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A long-stay visa for France was on my radar for quite some time before I applied. I have always wanted to stay in France for longer than the 90-day period allowed for a Canadian in the Schengen countries.
I am a Canadian gal with French Canadian blood who just keeps being called back to France (and writing about it) so I decided to tackle the bureaucratic hoopla and apply for a long-stay visa in France.
What’s written below is my experience of obtaining a long-stay visa for France.
France Visa: Timing Is Everything
You can’t apply for a long-stay visa for France more than three months before your arrival date. Therefore, you need to do some mental gymnastics to figure out your arrival date and the timing of the interview which is not to be more than a month prior to entry.
I purchased an airline ticket and decided I was going to France regardless. I would either stay for 90 days or 365 days if my France visa was approved.
Long-Stay Visa France: The Application
In order to apply for a long-stay France visa, you need to make two accounts. One with France Visas-The Official Visa Site for France and a second with VFS Global, an official partner of the Embassy of France. VFS Global has four Canadian locations: Vancouver, Toronto, Ottawa and Montreal.
On the Official Visa Site for France, fill out the application which requires
- personal information
- the address of your accommodation
- the intended date of entry
- the purpose of the visit
- your means of support for the duration of the stay
Once you have completed the long-stay visa for France application, you receive a checklist with a barcode displaying your application number.
Phew – step one. All done. Next, it’s time to gather all the paperwork.
Timing is Everything (Once Again)
You can’t print off your application from the Official Visa Site for France until you have booked an appointment with VFS Global. On the VFS Global site, you can’t see the calendar ahead. It shows you the earliest booking possible but until you have paid for an appointment, you can’t see the full calendar. As I was coming from out of town, I found this very frustrating.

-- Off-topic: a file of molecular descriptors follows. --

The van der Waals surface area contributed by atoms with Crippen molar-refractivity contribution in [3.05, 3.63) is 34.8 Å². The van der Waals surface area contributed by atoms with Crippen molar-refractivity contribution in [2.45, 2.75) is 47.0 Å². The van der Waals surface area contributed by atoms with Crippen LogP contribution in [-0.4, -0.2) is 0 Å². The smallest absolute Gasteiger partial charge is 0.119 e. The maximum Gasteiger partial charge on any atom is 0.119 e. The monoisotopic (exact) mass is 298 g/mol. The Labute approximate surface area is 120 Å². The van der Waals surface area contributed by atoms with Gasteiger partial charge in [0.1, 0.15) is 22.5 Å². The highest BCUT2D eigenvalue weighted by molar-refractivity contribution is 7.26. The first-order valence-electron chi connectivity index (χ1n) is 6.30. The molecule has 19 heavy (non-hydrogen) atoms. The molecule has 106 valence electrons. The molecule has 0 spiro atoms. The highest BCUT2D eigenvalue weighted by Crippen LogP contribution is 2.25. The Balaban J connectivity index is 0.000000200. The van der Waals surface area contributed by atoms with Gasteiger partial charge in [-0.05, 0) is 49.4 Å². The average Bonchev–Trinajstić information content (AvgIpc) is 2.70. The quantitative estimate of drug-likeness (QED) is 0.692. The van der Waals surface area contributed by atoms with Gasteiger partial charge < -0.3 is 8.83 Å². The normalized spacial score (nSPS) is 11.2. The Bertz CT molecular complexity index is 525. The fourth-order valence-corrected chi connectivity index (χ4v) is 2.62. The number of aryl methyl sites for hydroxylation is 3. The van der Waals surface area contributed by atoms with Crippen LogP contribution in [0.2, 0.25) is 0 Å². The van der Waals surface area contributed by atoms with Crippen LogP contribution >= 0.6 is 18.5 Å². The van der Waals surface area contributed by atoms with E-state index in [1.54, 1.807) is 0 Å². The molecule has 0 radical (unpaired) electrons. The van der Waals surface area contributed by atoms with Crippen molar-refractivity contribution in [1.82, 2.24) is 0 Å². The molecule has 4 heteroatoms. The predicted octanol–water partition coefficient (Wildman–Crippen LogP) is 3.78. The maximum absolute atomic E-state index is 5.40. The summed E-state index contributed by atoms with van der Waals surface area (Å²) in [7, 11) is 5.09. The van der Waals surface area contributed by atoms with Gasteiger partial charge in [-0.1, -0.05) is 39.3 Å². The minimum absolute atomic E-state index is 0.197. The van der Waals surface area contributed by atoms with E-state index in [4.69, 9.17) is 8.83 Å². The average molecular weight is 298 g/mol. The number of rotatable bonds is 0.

Nail biter…what if your passport is not returned in time for your departure?
Documents Required For A Long-Stay Visa In France
Here’s what you need for a long-stay visa in France:
Appointment Confirmation Letter: Bring TWO COPIES of this form dated and signed. You are asked for this upon arrival at the appointment before you enter the interview room.
Receipt of France-Visa Application: This has the France-Visas Checklist, listing the required documents. You are asked for this as soon as you arrive before you enter the interview room.
Visa Application Form: The application form, completed on the Official Visa Site for France, needs to be printed, signed and dated.
Valid Passport: A passport issued within the previous 10 years ago, valid for three months after the intended departure date from France (or the Schengen area), containing at least two blank pages and without any physical damage. Bring a photocopy of all the pages of your passport.
Canadian Citizen: If you are not a Canadian citizen, please bring proof of your legal residency in Canada: residence permit, study or work permit with a valid visa or a visitor’s visa with proof of 3 months residence.
ID Photographs: Bring TWO recent photographs meeting the visa requirements. Check here for the size and requirements. Do not glue it to the visa application.
Legal Letter: Two copies of a letter under oath stating that you will not engage in any work while on your long-stay France visa. Write the letter, take it to a Notary Public and swear under oath. Although the checklist asks for two copies, the appointment officer only took the original.
This is what I wrote:
“To Whom It May Concern,
I, your name, promise not to seek employment or engage in paid professional activity while living in France on a long-stay visa. “
Proof of Socio-Economic Situation: I brought pension statements (regular monthly income) and bank account statements (see below).
Proof of Funds to Meet Needs in France: Bring printed copies of your chequing and savings accounts. Be sure to print off the last three months and the statements must show your name and current address. They are not interested in your investments. You may add additional documents if you choose. I chose to add one extra financial statement.
But how much is enough? It is tricky to get a straight answer here. In one place only I was able to find a guideline. On the official France Visas website under “Upon Your Arrival,” it lays out the resources you should be able to justify.
Travel Health Insurance: You must purchase health insurance that is valid in all the Schengen countries for the entire duration of the stay. The health insurance must cover repatriation, deportation, death, all medical expenses and €30 000. This is an expensive venture. I used the broker Insubuy.
Proof of Accommodation: Bring printed proof of your accommodation for one year.
Questions While Preparing
I had a lot of questions to ask such as
- Is it all right to have only the first month of accommodation booked?
- Does it matter if it is a hotel or Airbnb?
- What are the health insurance criteria?
- What are the criteria for proof of funds?
- Do I need to have an exit ticket?
- What is the exact size of the visa photographs?
I called VFS Global several times. Except for the question about health insurance, they were unable to answer any of my questions regarding the long-stay visa France application. I called one morning with ten questions and they answered one.
France Visa: The First Appointment